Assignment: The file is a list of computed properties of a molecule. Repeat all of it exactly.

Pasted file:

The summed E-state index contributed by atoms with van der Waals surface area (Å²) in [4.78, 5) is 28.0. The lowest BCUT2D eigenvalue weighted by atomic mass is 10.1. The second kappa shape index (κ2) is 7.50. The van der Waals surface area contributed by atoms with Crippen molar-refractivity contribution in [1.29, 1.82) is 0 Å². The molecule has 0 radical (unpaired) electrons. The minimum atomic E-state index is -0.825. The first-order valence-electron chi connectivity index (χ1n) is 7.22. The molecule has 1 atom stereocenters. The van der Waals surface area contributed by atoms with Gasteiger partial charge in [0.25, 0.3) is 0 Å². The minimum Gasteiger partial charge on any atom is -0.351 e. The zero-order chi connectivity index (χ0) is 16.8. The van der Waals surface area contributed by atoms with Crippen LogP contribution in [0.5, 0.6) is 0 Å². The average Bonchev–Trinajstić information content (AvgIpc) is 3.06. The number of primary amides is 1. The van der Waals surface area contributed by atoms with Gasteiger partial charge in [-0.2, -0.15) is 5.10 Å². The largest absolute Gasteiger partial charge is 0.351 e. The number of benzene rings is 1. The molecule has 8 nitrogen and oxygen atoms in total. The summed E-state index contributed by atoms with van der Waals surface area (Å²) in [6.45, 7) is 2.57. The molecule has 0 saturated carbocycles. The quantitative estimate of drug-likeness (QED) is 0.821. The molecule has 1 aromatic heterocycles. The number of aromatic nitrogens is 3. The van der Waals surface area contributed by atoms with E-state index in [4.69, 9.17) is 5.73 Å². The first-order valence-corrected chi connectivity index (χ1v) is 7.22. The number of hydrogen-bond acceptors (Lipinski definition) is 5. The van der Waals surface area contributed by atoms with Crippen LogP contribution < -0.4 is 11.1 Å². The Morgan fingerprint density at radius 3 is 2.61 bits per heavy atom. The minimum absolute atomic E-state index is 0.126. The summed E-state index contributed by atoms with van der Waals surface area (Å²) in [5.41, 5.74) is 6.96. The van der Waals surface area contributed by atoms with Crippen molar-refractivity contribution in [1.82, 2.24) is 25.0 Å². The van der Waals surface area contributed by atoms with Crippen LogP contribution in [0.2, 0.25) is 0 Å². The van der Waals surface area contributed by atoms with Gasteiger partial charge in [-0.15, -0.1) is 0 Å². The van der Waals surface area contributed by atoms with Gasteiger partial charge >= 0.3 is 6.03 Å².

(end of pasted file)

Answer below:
The summed E-state index contributed by atoms with van der Waals surface area (Å²) in [4.78, 5) is 28.0. The lowest BCUT2D eigenvalue weighted by atomic mass is 10.1. The second kappa shape index (κ2) is 7.50. The van der Waals surface area contributed by atoms with Crippen molar-refractivity contribution in [1.29, 1.82) is 0 Å². The molecule has 0 radical (unpaired) electrons. The minimum atomic E-state index is -0.825. The first-order valence-electron chi connectivity index (χ1n) is 7.22. The molecule has 1 atom stereocenters. The van der Waals surface area contributed by atoms with Gasteiger partial charge in [0.25, 0.3) is 0 Å². The minimum Gasteiger partial charge on any atom is -0.351 e. The zero-order chi connectivity index (χ0) is 16.8. The van der Waals surface area contributed by atoms with Crippen LogP contribution in [0.5, 0.6) is 0 Å². The average Bonchev–Trinajstić information content (AvgIpc) is 3.06. The number of primary amides is 1. The van der Waals surface area contributed by atoms with Gasteiger partial charge in [-0.2, -0.15) is 5.10 Å². The largest absolute Gasteiger partial charge is 0.351 e. The number of benzene rings is 1. The molecule has 8 nitrogen and oxygen atoms in total. The summed E-state index contributed by atoms with van der Waals surface area (Å²) in [6.45, 7) is 2.57. The molecule has 0 saturated carbocycles. The quantitative estimate of drug-likeness (QED) is 0.821. The molecule has 1 aromatic heterocycles. The number of aromatic nitrogens is 3. The van der Waals surface area contributed by atoms with E-state index in [4.69, 9.17) is 5.73 Å². The first-order valence-corrected chi connectivity index (χ1v) is 7.22. The number of hydrogen-bond acceptors (Lipinski definition) is 5. The van der Waals surface area contributed by atoms with Crippen LogP contribution < -0.4 is 11.1 Å². The Morgan fingerprint density at radius 3 is 2.61 bits per heavy atom. The minimum absolute atomic E-state index is 0.126. The summed E-state index contributed by atoms with van der Waals surface area (Å²) in [5.41, 5.74) is 6.96. The van der Waals surface area contributed by atoms with Crippen molar-refractivity contribution in [1.82, 2.24) is 25.0 Å². The van der Waals surface area contributed by atoms with Crippen LogP contribution in [0.2, 0.25) is 0 Å². The van der Waals surface area contributed by atoms with Gasteiger partial charge in [-0.15, -0.1) is 0 Å². The van der Waals surface area contributed by atoms with Gasteiger partial charge >= 0.3 is 6.03 Å².